Apoptosis refers to the orderly death of cells under certain conditions in order to maintain internal environment stability. Apoptosis is different from cell necrosis. Apoptosis is not a passive process, but an active process. It involves the activation, expression and regulation of a series of genes; it is not a type of autologous injury under pathological conditions. Phenomenon, but a process of death actively striving for better adaptation to the living environment. From the perspective of cell function, apoptosis is of great significance to multicellular organisms. On the one hand, during the process of biological development, apoptosis can eliminate non-functional, unwanted, abnormal and harmful cells, optimize the structure of tissues and cells, and ensure the normal individual development. On the other hand, throughout the life of the organism, many abnormal cells are produced every day, such as cancerous cells, senescent cells, and cells invaded by microorganisms. Apoptosis clears these cells and is replaced by newly born, functioning cells. Therefore, the birth and death of cells in the body are in a dynamic equilibrium, thereby maintaining the stability and normal function of the number of cells in the body's tissues and organs.
Figure 1. Apoptosis, programmed death, an active death process adopted by the body to better adapt to the living environment
Apoptotic signal transduction pathway
The process of apoptosis can be roughly divided into the following stages: Accepting the apoptotic signal → the interaction between apoptosis regulating molecules → the activity of the proteolytic enzyme (Caspase) → entering a continuous reaction process. Due to the different initiation stages of apoptosis, it can be divided into three main pathways, namely the mitochondrial pathway, the endoplasmic reticulum pathway, and the death receptor pathway.
Mitochondrial pathway, which activates Caspase by releasing apoptotic enzyme activating factor from mitochondria. Mitochondria is the control center of cell life activity. It is not only the center of cellular respiratory chain and oxidative phosphorylation, but also the center of apoptosis regulation. This pathway consists of members of the Bcl-2 family. Containing BH3 domains and other members of the Bcl-2 family (Bax subfamily members) that bind to the outer mitochondrial membrane or are present in the cytoplasm Bax, Bak, etc. Interact with each other, resulting in oligomerization of the latter and insertion into the mitochondrial membrane, which results in changes in mitochondrial membrane permeability, loss of transmembrane potential, and release of cytochrome C (Cytc) and other proteins. Cytc release is a key step in the mitochondrial apoptotic pathway. Cytochrome C released into the cytoplasm can bind to apoptosis-associated factor 1 (Apaf-1) in the presence of dATP to form a multimer, and then through the caspase recruitment domain at the amino terminus of Apaf-1 ,CARD) recruits Caspase-9 precursors in the cytoplasm and promotes caspase-9 to form apoptotic bodies. Activated caspase-9 can activate other caspases such as caspase-3 and caspase-7, thereby inducing cells Apoptosis. In addition, mitochondria also release apoptosis-inducing factors which are involved in activating caspase. Pro-apoptotic factors can induce the release of cytochrome C and the formation of apoptotic bodies.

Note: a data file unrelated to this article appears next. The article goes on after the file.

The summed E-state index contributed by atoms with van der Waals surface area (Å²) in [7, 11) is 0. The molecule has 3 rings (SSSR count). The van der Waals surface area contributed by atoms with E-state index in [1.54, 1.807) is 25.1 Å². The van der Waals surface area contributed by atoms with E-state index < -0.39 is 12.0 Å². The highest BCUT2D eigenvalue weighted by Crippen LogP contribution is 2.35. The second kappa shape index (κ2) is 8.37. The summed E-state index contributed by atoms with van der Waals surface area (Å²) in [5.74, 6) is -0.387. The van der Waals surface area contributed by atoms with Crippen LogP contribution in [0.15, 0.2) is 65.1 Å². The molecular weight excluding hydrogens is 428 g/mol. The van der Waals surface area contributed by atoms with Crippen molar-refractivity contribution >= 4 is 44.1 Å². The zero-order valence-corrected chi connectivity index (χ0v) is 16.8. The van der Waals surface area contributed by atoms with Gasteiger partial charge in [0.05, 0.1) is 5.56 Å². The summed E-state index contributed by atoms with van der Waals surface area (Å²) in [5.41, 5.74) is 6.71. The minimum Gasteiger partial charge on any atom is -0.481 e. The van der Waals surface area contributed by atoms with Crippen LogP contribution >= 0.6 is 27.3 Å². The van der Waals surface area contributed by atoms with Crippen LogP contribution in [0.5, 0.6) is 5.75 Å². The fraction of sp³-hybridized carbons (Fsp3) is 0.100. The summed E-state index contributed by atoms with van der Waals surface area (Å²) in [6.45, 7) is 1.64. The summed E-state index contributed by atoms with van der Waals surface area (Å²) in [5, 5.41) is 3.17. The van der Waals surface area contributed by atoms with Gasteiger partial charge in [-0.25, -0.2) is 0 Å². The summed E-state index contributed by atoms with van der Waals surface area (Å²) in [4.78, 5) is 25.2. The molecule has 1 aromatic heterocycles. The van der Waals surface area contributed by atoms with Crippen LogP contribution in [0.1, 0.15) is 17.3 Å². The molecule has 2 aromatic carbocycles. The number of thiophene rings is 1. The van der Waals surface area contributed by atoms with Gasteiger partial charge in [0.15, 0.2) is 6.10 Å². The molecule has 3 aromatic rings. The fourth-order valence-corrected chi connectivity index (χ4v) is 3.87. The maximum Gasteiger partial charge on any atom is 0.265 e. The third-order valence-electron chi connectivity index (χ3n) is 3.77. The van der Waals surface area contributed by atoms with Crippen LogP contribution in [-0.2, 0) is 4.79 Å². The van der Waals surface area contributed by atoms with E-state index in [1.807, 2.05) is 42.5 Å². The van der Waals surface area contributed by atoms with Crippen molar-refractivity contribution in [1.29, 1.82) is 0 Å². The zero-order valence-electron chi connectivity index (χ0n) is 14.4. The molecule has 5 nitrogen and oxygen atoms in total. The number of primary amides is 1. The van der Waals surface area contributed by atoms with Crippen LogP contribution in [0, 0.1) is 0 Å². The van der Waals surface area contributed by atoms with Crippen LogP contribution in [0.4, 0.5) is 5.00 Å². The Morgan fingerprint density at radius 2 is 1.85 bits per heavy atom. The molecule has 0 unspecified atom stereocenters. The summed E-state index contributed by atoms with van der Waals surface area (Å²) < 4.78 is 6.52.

Figure 2. Cyt C-mediated apoptotic pathway.
The endoplasmic reticulum pathway, which is caused by endoplasmic reticulum abnormalities, is not triggered by apoptosis signals that target cell membranes or mitochondria. The endoplasmic reticulum is the main site for protein synthesis in cells, and it is also the main reservoir of Ca2+. Disruption of the endoplasmic reticulum Ca2+ balance or excessive accumulation of endoplasmic reticulum proteins is a key step. They induce the expression of Caspase-12 located in the endoplasmic reticulum membrane and induce the transfer of cytoplasmic Caspase-7 to the surface of the endoplasmic reticulum. Caspase-7 can activate Caspase-12, and activated Caspase-12 can further cut Caspase-3 and trigger apoptosis.
Figure 3. PERK pathway.
Death receptor pathway: Various external factors act as initiators of apoptosis, and then pass on apoptotic signals through different signaling systems, causing apoptosis. Death receptors are a class of transmembrane proteins that belong to the tumor necrosis factor receptor (TNFR) gene superfamily. The extracellular part contains a cysteine-rich region, and the cytoplasmic region has a structure composed of homologous amino acid residues and has a proteolytic function, which is called a "death domain". There are five known death receptors, TFR-1, Fas, DR3, DR4 and DR5.The corresponding ligands of the first three receptors are TNF, FasL, Apo-3L, and the latter two are Apo-2L (TRAIL). For example, the ligand FasL can first induce the trimerization of Fas.
Figure 4. Apoptotic death receptor pathway.
The death domains of Fas molecules cluster together, attracting another protein FADD with the same death domain in the cytoplasm, forming an apoptosis-inducing complex on the cell membrane, thereby activating caspase8, and then causing a subsequent cascade reaction, Cells undergo apoptosis.